Tomorrow will be my first visit to the Tower for over a week (due to other commitments) and I’m very keen to begin work. I have now been given security clearance, which means I will be allowed access to some areas unhindered. I will also be visiting the restricted areas of Byward Tower with the Tower’s Historic Buildings Curator, Jane Spooner.
When I was a student of photography at Brighton University one of my tutors told me that a good project revolves around one thing above the act of making the photographs – that one thing is access. We all have an innate interest in the areas that are out of bounds or off-limits and this interest is what drives the majority of photographers. I know that at some inner level my practice is driven by a childish sense of exploration – the camera is my excuse to wander around inner-city areas of wasteland or the liminal spaces on the edge of towns.
To gain access to a space normally off limits feeds a sense of discovery and exploration that is tinged with a sense of the exotic. It allows the photographer to bring back evidence of a place as yet unseen, however ‘everyday’ that place may be to the people that have constant access: for example Lewis Hines incredible photographs of the building of the Empire State Building (1930-31). His access to the towering heights of this massive construction gave us images of the men whose everyday workplace was the maze of girders hundreds of feet above New York City.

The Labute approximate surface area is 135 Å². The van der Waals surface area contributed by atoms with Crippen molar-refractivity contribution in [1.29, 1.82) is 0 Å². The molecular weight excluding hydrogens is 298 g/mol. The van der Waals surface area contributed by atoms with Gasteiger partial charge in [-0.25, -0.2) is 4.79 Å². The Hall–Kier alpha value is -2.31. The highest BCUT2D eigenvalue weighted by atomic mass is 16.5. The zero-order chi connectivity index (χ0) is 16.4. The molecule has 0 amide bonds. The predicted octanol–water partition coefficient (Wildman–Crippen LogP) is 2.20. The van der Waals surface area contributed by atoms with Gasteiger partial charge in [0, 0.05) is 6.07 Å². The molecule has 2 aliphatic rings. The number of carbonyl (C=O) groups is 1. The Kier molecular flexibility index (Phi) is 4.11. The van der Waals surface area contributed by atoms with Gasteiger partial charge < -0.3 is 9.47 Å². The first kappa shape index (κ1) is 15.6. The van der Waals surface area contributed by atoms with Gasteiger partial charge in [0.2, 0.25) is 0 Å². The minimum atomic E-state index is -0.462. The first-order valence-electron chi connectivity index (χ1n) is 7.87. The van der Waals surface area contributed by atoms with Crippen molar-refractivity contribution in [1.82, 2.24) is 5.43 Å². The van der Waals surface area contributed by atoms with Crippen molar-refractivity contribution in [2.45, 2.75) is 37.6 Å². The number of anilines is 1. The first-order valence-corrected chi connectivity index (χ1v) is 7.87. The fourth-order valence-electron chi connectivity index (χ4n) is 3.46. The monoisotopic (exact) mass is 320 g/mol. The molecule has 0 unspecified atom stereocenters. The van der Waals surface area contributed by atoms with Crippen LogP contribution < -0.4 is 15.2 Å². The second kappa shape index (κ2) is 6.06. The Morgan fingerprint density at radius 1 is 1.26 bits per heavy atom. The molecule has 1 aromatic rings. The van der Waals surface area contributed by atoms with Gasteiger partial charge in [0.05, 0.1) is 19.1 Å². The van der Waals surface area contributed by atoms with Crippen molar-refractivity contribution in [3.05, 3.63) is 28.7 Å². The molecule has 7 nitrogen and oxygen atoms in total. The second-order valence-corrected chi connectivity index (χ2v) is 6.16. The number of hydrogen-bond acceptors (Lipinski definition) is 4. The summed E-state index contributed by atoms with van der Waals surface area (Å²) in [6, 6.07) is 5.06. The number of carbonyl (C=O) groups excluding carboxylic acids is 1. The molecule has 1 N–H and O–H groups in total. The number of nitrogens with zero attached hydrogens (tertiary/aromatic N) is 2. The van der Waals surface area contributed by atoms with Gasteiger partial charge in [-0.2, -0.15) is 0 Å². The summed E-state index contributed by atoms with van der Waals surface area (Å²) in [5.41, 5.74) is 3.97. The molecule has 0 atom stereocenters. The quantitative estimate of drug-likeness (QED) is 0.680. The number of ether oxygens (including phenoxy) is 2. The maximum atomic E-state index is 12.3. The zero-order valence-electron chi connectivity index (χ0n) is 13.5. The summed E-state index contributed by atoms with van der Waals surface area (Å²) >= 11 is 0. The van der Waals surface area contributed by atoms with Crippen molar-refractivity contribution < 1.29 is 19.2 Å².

On my first visits to the Tower, as I wandered around with the crowds of tourists, I would see the red-ropes and the ‘No Entry’ signs and wonder what lay beyond.